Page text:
Fall 2010 / Issues / Poetry 2010 / Volume 41

Peonies — Julia Wendell

For John, on his 25th

When the birds start at it,

and light comes on at 5,

it is impossible not to wake, not to

meander around the early house

only noting pots of coffee,

trash cans, cats let out,

in, the peonies in tawdry bloom,

dozens crashed over on their stems

with no one idle enough

to bolster them.

We’ll have to stake them up

next year, their fringed

diameters, easily the span

of my large, splayed hand.

Tiny sheets in disarray,

shade of my bloated gown,

or birth fluid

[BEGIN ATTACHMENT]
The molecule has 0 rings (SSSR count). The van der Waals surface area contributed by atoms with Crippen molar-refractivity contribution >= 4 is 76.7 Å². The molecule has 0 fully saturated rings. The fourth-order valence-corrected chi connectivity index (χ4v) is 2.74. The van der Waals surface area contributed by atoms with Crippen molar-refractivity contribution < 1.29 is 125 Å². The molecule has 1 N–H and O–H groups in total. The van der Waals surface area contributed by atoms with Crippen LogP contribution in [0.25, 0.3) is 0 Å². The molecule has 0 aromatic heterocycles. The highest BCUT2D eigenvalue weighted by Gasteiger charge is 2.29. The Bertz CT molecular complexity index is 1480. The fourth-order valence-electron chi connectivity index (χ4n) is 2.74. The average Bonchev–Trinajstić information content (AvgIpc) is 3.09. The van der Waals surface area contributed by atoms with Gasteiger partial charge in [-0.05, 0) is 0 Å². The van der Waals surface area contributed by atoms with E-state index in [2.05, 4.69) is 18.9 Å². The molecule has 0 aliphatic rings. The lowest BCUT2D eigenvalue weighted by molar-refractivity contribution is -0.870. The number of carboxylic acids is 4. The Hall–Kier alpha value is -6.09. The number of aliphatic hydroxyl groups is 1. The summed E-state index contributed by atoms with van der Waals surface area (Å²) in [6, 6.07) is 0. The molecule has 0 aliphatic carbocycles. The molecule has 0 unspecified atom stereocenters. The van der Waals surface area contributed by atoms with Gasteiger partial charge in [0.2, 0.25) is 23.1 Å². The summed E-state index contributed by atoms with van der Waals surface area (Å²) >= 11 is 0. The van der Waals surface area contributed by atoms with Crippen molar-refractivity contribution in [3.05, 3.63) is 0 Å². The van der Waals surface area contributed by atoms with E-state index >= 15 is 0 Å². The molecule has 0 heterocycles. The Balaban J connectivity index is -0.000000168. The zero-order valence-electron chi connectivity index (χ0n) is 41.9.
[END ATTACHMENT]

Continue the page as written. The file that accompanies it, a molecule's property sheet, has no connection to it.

with a skosh of blood, that

thick, waxy covering

guarding your entry

as you came ominously silent into this world,

fully formed and beautiful, but not breathing

yet. Tiny hope to blossom

when the needle plunged into your soft chest,

shocking you into life

as my mother was once shocked back

into hers—for a while anyway—

a click between what was

and is, and could

be. Your father brought

an armload from the farm.

I propped myself up on the wing of my pillow, craving

to smell something other than you and me.

Are they white, or fading pink?

Already what I’ve cut are drooping

over my counter, as if saddened

to be destined only for water,

for only this

brief bloom of my attention

as they fill the house with your birthday.

(Wendell, Peonies, page 2, stanza continued)

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